Epilepsy

People with epilepsy tend to have recurrent seizures or fits. Having one seizure doesn’t mean a child has epilepsy.

The condition is more common than many people realise. Around one child in every 200 has epilepsy, and while some will grow out of it, others won’t.

What causes epilepsy?

Seizures are caused by a sudden burst of electrical activity in the brain. This means there is a temporary disruption in the way that messages are passed between brain cells.

The brain is responsible for all the body’s functions, so what happens during a seizure will depend on exactly where in the brain the seizure begins, and how widely and quickly it spreads. For this reason there are lots of different types of seizures.

The most common type of seizure is known as a ‘tonic-clonic’ seizure. There are other types too though including, in children, ‘absence’ seizures.

Sometimes there is a clear reason for epilepsy developing. This can include a severe blow to the head, an infection of the brain such as meningitis, or brain damage due to lack of oxygen during a difficult birth. But for most people with the condition, there isn’t a clear cause.

What are the signs and symptoms of epilepsy?

What happens during a seizure?

A tonic-clonic seizure happens in two stages. First, the body’s muscles contract and a person becomes stiff. They might cry out, and breathing can become irregular.

The second, clonic, stage happens when the limbs jerk. This is caused by the muscles contracting and relaxing in quick succession.

It isn’t possible to stop the seizure. During the second phase, a person might bite their tongue and the inside of their cheeks.

After a minute or so, the muscles relax and the person goes limp. They are unconscious and will slowly regain consciousness. Afterwards, they may seem groggy or confused, and may not be able to remember anything at first.

They can be left with a headache and aching limbs that can last for hours or even days.

An absence seizure involves a child stopping their normal activity, and apparently staring into space as though they are daydreaming for 10 to 15 seconds. They don’t appear to see or hear anything, and afterwards a child has no memory of the seizure.

Other seizure types may involve a change in behaviour and confusion over one or two minutes.

What to do

If your child experiences a tonic-clonic seizure, don’t try to stop it. Instead, move any furniture out of the way, try to loosen any tight clothing around the neck and stay with your child until the seizure has finished. As soon as uncontrolled movements finish, lay the child on their side in the recovery position.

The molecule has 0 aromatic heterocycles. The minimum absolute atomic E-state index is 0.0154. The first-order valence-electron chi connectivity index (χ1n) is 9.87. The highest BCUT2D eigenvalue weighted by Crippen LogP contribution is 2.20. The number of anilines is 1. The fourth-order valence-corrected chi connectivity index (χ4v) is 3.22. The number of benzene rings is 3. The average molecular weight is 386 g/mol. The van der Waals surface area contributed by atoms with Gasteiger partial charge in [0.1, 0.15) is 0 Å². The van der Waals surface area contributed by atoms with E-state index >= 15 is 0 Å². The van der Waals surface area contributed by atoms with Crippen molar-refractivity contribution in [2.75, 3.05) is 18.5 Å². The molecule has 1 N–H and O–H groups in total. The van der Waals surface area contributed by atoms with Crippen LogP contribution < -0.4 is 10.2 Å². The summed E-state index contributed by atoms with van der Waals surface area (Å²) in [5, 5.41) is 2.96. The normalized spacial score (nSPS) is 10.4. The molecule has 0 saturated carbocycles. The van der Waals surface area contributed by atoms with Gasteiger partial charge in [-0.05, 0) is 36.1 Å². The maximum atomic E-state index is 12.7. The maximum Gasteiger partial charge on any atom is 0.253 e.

If your child has another type of seizure, sit them down quietly and stay with them until they are fully recovered and alert. Reassure your child calmly.

What are the effects of a seizure?

Having a seizure doesn’t itself cause any harm. It won’t cause any sort of brain damage or internal damage.

However, a person might injure themselves during a tonic-clonic seizure, for example by biting their tongue or the inside of their cheek by accident, or because of things they might bump into or hurt themselves on in their immediate environment.

How is epilepsy normally diagnosed?

Doctors will probably suggest a number of tests to exclude other possible causes – for instance, a blood sugar test to rule out low blood sugar levels.

An electroencephalogram (EEG) is a way of measuring the electrical activity in the brain and is usually carried out to identify the type of epilepsy.

The child may also need a brain scan to detect whether a structural brain abnormality may be the cause.

How is epilepsy treated?

Modern anti-epileptic medication can be very effective. The trick is finding the right type, or combination of medication, that most benefits the child.

In very rare cases when medication does not control a child’s seizures, and scans indicate a structural brain abnormality is the cause, surgery may be suggested to correct the problem.

When to ask for medical help about epilepsy

If the child has never had a seizure before, call a doctor at once. If the child remains unconscious for longer than ten minutes, whether this attack is the first or not, call an ambulance and get the child to the nearest Accident and Emergency department.

What happens next?

The vast majority of children with epilepsy can lead full and active lives.

It is estimated that around three quarters of children with epilepsy will be controlled on medication or grow out of it. The chances of this happening will depend on the type of epilepsy a child has.

Most children, even those who don’t outgrow epilepsy, don’t have any other medical problems. They can go to mainstream schools and participate in most sports.

The child’s doctor will advise you if there are any precautions that the child should take, and whether any activities need to be avoided.

Last review date: 
July 2011